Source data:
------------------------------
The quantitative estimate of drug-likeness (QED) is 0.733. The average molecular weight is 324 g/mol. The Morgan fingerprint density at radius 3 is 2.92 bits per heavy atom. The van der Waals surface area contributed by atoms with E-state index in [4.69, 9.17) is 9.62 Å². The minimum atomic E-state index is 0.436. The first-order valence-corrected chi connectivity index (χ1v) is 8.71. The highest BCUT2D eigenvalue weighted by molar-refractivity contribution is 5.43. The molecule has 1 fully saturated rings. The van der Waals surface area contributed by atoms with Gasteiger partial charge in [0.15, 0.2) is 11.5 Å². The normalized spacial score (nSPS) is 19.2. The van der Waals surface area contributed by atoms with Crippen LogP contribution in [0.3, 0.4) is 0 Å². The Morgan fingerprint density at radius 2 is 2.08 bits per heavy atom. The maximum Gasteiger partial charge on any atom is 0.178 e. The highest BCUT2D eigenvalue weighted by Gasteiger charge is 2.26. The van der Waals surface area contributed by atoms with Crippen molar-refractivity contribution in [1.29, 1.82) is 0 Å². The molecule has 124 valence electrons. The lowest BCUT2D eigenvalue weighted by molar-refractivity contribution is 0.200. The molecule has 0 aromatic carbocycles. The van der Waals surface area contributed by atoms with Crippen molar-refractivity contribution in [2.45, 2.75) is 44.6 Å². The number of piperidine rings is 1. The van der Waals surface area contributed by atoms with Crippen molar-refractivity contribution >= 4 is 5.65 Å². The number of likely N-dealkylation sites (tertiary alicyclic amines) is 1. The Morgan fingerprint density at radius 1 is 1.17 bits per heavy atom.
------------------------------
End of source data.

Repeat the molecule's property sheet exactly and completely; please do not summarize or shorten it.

The quantitative estimate of drug-likeness (QED) is 0.733. The average molecular weight is 324 g/mol. The Morgan fingerprint density at radius 3 is 2.92 bits per heavy atom. The van der Waals surface area contributed by atoms with E-state index in [4.69, 9.17) is 9.62 Å². The minimum atomic E-state index is 0.436. The first-order valence-corrected chi connectivity index (χ1v) is 8.71. The highest BCUT2D eigenvalue weighted by molar-refractivity contribution is 5.43. The molecule has 1 fully saturated rings. The van der Waals surface area contributed by atoms with Gasteiger partial charge in [0.15, 0.2) is 11.5 Å². The normalized spacial score (nSPS) is 19.2. The van der Waals surface area contributed by atoms with Crippen LogP contribution in [0.3, 0.4) is 0 Å². The Morgan fingerprint density at radius 2 is 2.08 bits per heavy atom. The maximum Gasteiger partial charge on any atom is 0.178 e. The highest BCUT2D eigenvalue weighted by Gasteiger charge is 2.26. The van der Waals surface area contributed by atoms with Crippen molar-refractivity contribution in [1.29, 1.82) is 0 Å². The molecule has 124 valence electrons. The lowest BCUT2D eigenvalue weighted by molar-refractivity contribution is 0.200. The molecule has 0 aromatic carbocycles. The van der Waals surface area contributed by atoms with Crippen molar-refractivity contribution in [2.45, 2.75) is 44.6 Å². The number of piperidine rings is 1. The van der Waals surface area contributed by atoms with Crippen molar-refractivity contribution >= 4 is 5.65 Å². The number of likely N-dealkylation sites (tertiary alicyclic amines) is 1. The Morgan fingerprint density at radius 1 is 1.17 bits per heavy atom.